Institutional members access full text with Ovid®

Share this article on:

Risk Vessels of Retropharyngeal Hematoma During Stellate Ganglion Block

Hirota, Kazunori MD*; Hirata, Kazuhiko MD, PhD*; Shibata, Shiho MD*; Shigematsu, Kenji MD*; Higa, Kazuo MD, PhD; Yamaura, Ken MD*

doi: 10.1097/AAP.0000000000000644
Chronic and Interventional Pain: Original Articles

Background and Objective: Bleeding into the retropharyngeal space is a potential complication in stellate ganglion block (SGB). Retropharyngeal hematoma formation is considered to be due to damage of small arteries in the region, although only scanty details of the region are available. The aim of this study was to map the risk blood vessels in the retropharyngeal space to avoid accidental damage during SGB.

Methods: Contrast-enhanced 3-dimensional computed tomography images performed on 80 patients were reanalyzed retrospectively to construct detailed map of cervical blood vessels that are prone to damage and bleeding during SGB.

Results: Of the 160 bilateral necks, 6 (3.8%) and 82 (51.3%) small arteries were identified in the medial portions of the ventral surface of the transverse processes of the sixth and seventh cervical vertebrae, respectively. In particular, 5 of the 6 small arteries detected in the medial portion of the ventral surface of the transverse process of the sixth cervical vertebra were the inferior thyroid artery (ITA). Of the 160 vertebral arteries, 2 arteries were missing, 4 (2.5%) entered the transverse foramen of the fifth cervical vertebra, whereas 1 artery (0.6%) entered the transverse foramen of the fourth cervical vertebra.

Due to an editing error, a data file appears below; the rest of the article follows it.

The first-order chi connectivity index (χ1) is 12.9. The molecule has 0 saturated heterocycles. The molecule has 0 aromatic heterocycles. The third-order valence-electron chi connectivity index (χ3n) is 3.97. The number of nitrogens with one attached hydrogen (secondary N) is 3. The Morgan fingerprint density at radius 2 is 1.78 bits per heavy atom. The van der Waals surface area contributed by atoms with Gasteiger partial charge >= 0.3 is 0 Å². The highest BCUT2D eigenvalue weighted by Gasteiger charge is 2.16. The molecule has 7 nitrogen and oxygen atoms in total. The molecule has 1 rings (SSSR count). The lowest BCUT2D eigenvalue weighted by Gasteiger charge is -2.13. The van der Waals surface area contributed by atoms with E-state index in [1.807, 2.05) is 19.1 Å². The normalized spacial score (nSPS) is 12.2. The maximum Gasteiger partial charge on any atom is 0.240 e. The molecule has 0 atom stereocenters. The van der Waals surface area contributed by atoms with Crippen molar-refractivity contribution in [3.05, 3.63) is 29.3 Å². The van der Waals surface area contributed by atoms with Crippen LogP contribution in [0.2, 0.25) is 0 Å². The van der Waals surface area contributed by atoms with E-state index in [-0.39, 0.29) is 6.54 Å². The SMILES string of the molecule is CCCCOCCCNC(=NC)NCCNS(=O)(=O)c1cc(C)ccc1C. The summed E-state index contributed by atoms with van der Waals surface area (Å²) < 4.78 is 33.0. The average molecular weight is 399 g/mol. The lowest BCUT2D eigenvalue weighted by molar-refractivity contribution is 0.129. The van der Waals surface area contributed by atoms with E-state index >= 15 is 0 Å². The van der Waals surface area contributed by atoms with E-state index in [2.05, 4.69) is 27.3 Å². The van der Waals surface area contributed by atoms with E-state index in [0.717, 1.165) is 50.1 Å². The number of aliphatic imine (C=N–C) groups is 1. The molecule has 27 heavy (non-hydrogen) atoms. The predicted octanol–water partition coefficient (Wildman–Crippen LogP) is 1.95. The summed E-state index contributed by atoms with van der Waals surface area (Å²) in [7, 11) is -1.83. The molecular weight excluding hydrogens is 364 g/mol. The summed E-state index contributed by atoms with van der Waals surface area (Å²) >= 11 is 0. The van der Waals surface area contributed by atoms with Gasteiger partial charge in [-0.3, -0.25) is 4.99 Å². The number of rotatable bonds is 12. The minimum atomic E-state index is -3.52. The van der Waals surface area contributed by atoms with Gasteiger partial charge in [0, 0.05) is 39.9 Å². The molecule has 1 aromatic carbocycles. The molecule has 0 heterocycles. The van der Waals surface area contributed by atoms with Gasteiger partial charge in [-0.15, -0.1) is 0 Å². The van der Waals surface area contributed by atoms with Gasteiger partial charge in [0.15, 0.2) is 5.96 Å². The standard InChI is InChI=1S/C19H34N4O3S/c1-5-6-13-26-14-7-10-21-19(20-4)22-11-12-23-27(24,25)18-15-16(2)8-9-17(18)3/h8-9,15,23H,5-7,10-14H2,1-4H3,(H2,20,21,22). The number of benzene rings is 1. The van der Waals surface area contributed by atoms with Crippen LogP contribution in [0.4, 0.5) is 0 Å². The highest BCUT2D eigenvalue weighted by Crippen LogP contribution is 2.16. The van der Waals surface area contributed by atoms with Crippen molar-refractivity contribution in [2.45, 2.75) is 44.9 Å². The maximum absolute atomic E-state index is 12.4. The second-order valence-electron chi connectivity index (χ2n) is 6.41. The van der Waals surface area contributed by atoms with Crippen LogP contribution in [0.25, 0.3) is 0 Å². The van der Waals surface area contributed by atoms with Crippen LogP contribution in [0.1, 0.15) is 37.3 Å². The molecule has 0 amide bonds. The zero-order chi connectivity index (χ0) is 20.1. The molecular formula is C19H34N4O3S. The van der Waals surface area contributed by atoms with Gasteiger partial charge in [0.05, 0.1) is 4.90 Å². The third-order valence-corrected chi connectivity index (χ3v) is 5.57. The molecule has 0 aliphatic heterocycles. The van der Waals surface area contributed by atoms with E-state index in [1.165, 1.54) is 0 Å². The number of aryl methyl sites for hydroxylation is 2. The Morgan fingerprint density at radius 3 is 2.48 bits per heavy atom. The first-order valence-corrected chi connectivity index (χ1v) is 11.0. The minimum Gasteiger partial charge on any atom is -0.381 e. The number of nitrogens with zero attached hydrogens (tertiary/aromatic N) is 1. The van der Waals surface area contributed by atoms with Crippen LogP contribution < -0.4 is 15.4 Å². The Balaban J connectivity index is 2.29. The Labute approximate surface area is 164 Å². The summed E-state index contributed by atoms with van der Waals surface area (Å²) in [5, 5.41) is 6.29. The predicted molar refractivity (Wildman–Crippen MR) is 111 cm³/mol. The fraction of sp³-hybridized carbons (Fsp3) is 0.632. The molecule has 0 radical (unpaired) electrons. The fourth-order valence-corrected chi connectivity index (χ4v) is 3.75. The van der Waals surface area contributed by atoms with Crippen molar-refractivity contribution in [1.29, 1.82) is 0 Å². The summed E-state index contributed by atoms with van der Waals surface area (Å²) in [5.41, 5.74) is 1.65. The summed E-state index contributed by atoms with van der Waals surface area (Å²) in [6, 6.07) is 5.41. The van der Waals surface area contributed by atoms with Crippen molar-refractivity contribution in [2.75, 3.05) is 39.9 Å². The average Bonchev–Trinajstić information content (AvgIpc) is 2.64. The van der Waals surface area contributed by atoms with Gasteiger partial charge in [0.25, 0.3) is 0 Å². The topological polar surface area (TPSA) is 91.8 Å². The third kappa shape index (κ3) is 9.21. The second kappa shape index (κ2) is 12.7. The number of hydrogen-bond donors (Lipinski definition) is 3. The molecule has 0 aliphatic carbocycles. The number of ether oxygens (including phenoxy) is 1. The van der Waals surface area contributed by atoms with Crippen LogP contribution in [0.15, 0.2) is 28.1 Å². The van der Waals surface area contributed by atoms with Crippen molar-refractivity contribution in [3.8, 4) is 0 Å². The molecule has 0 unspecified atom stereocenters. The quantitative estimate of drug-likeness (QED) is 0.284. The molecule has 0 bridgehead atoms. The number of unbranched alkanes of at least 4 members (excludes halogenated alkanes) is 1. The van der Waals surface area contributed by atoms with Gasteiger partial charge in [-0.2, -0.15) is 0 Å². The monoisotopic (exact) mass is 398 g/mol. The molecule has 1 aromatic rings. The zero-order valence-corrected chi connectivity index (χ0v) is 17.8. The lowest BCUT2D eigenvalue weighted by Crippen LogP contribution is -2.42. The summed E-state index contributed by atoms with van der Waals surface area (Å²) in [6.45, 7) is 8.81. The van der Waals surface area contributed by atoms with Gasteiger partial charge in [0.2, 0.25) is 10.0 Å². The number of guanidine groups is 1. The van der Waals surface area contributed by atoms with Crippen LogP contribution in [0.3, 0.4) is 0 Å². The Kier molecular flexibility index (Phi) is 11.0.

Conclusions: Three-dimensional computed tomography identified the ITA in the medial portion of the ventral surface of the transverse process of the sixth cervical vertebra. The risk vessels of retropharyngeal hematoma during SGB could include the ITA.

From the *Department of Anesthesiology, Fukuoka University School of Medicine, Fukuoka, Japan; and †Care Center Himawarien, Fukuoka, Japan.

Accepted for publication April 2, 2017.

Address correspondence to: Ken Yamaura, MD, Department of Anesthesiology, Fukuoka University School of Medicine, 7-45-1 Nanakuma, Jonan-ku, Fukuoka 814-0180, Japan (e-mail: keny@fukuoka-u.ac.jp).

This work was executed at Fukuoka University Hospital.

This study was approved by the institutional review board of Fukuoka University School of Medicine, Fukuoka, Japan (approval no. 7-03 08-25).

This work was not supported financially by any private or public funding agency.

The authors declare no conflict of interest.

Copyright © 2017 by American Society of Regional Anesthesia and Pain Medicine.